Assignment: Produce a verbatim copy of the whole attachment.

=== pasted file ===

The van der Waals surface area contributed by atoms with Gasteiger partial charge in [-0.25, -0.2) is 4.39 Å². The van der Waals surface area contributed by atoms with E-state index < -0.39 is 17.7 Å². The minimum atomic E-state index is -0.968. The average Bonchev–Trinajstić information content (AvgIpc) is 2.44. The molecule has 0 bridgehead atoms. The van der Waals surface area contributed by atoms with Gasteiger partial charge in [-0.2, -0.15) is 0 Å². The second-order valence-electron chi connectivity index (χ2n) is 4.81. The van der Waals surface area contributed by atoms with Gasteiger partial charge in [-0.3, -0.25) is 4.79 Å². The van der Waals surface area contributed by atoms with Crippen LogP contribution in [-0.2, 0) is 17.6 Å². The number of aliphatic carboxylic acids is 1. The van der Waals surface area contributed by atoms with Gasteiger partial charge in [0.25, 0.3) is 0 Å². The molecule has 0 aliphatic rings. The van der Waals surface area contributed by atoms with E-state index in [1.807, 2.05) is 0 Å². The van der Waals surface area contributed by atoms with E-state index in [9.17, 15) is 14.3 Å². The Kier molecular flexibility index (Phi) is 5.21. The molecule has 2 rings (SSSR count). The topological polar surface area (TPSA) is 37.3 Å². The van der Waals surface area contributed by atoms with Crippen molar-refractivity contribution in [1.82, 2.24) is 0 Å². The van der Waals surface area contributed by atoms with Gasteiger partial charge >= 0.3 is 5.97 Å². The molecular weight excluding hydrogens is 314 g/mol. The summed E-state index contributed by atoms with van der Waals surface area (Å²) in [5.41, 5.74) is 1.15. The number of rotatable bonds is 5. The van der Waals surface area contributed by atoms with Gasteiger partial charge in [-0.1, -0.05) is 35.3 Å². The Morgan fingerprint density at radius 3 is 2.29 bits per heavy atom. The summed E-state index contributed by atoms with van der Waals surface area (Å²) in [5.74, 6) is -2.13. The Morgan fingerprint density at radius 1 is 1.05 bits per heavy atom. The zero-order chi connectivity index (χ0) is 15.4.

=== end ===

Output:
The van der Waals surface area contributed by atoms with Gasteiger partial charge in [-0.25, -0.2) is 4.39 Å². The van der Waals surface area contributed by atoms with E-state index < -0.39 is 17.7 Å². The minimum atomic E-state index is -0.968. The average Bonchev–Trinajstić information content (AvgIpc) is 2.44. The molecule has 0 bridgehead atoms. The van der Waals surface area contributed by atoms with Gasteiger partial charge in [-0.2, -0.15) is 0 Å². The second-order valence-electron chi connectivity index (χ2n) is 4.81. The van der Waals surface area contributed by atoms with Gasteiger partial charge in [-0.3, -0.25) is 4.79 Å². The van der Waals surface area contributed by atoms with Crippen LogP contribution in [-0.2, 0) is 17.6 Å². The number of aliphatic carboxylic acids is 1. The van der Waals surface area contributed by atoms with Gasteiger partial charge in [0.25, 0.3) is 0 Å². The molecule has 0 aliphatic rings. The van der Waals surface area contributed by atoms with E-state index in [1.807, 2.05) is 0 Å². The van der Waals surface area contributed by atoms with E-state index in [9.17, 15) is 14.3 Å². The Kier molecular flexibility index (Phi) is 5.21. The molecule has 2 rings (SSSR count). The topological polar surface area (TPSA) is 37.3 Å². The van der Waals surface area contributed by atoms with Crippen molar-refractivity contribution in [1.82, 2.24) is 0 Å². The van der Waals surface area contributed by atoms with Gasteiger partial charge >= 0.3 is 5.97 Å². The molecular weight excluding hydrogens is 314 g/mol. The summed E-state index contributed by atoms with van der Waals surface area (Å²) in [5.41, 5.74) is 1.15. The number of rotatable bonds is 5. The van der Waals surface area contributed by atoms with Gasteiger partial charge in [-0.1, -0.05) is 35.3 Å². The Morgan fingerprint density at radius 3 is 2.29 bits per heavy atom. The summed E-state index contributed by atoms with van der Waals surface area (Å²) in [5.74, 6) is -2.13. The Morgan fingerprint density at radius 1 is 1.05 bits per heavy atom. The zero-order chi connectivity index (χ0) is 15.4.